Turkish Journal of Physics

Transformation Hardening of En_{3} Steel with \alpha Nd:YAG 10 Millisecond Pulsed Laser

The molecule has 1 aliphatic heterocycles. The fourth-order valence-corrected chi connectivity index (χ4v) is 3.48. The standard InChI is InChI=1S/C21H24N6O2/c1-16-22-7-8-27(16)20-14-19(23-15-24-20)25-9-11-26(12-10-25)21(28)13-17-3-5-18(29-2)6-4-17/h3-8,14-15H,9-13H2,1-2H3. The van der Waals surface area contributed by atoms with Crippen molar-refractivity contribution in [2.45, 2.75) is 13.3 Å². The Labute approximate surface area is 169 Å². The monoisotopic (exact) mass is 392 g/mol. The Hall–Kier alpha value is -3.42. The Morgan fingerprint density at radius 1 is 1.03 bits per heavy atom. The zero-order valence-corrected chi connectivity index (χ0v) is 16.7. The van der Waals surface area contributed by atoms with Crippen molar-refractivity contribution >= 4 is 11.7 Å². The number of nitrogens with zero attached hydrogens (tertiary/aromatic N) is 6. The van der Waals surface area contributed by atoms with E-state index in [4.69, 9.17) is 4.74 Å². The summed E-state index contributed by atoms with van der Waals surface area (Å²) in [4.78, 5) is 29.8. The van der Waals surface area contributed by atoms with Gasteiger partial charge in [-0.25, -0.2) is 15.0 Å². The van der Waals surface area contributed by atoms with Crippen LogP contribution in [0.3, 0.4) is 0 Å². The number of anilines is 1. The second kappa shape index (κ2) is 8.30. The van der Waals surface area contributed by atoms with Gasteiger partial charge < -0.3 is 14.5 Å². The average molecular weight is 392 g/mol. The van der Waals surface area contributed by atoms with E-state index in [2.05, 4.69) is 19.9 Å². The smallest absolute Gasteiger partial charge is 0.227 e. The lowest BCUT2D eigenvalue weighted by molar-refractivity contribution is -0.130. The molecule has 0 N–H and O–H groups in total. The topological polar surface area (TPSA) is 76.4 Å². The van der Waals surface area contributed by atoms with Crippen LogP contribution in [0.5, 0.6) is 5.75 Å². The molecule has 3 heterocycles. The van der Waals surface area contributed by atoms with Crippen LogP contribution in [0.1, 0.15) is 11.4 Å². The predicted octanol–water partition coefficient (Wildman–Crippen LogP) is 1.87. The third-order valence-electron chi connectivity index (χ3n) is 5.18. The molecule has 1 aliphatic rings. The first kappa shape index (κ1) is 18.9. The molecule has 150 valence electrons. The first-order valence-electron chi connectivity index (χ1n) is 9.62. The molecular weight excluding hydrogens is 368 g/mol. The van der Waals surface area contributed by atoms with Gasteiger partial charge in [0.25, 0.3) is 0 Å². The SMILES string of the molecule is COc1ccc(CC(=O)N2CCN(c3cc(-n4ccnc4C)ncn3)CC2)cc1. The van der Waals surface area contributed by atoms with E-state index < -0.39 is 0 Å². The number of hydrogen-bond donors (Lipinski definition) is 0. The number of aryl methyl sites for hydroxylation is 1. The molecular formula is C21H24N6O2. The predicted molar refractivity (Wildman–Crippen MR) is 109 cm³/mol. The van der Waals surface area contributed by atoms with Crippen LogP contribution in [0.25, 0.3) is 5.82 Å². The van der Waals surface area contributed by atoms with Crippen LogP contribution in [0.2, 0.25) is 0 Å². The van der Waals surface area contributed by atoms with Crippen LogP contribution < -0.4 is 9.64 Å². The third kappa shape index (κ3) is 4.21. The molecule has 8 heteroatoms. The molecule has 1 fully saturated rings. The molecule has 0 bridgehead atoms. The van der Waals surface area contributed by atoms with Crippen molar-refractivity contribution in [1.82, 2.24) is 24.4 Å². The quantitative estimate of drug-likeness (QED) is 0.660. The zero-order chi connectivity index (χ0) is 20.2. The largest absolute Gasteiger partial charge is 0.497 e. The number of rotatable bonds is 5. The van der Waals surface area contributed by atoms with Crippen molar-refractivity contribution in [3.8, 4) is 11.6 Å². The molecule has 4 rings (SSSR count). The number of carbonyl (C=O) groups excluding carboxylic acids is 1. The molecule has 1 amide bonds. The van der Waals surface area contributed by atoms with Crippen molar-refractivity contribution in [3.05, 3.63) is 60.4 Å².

The power densities available with a laser enable a thin surface of the steel to be raised to temperatures higher than an appropriate critical value characteristic of the austenitic transition in a very short time. Very low values of energy are absorbed per unit depth which implies a reduction in heat distortion. This together with high rates of quenching produced by heat conduction processes alone enable the process of transformation hardening of steel to be effected satisfactorily. the low power density process of transformation hardening on the surface involves heating without melting. The principal opeation consists of the irradiation of the surface for short times which in the present case is given by a pulse duration of 10 ms. The heat energy from the laser can be as high a 25 J in a single pulse and this energy passes into the metal by conduction processes. The thin surface layer is maintained above the critical temperature for a sufficient time to ensure that the austenitic transition takes place in the form of a localised surface phenomenon. The increase in hardness is the result of the formation of martensite due to the quenching process. The quenching rate achieved by heat conduction effects is of the order of 10^{5} ^{\circ}C/s. The hardness achieved is a factor of the order of 3.2 times that of the base metal. The depth of hardening achieved is 0.63 mm in these experiments. The use of pulsed lasers achieves a better quenching rate compared to that realised by mechanically scanning the specimen with a continuous laser beam. Such a comparison of the depth of hardening that can be achieved is carried out in this paper. Comparison of the experimental measurements were made with empirical formulae and with the mathematical model developed by Davis, Kapadia, Dowden, Steen and Courtenay (1986).

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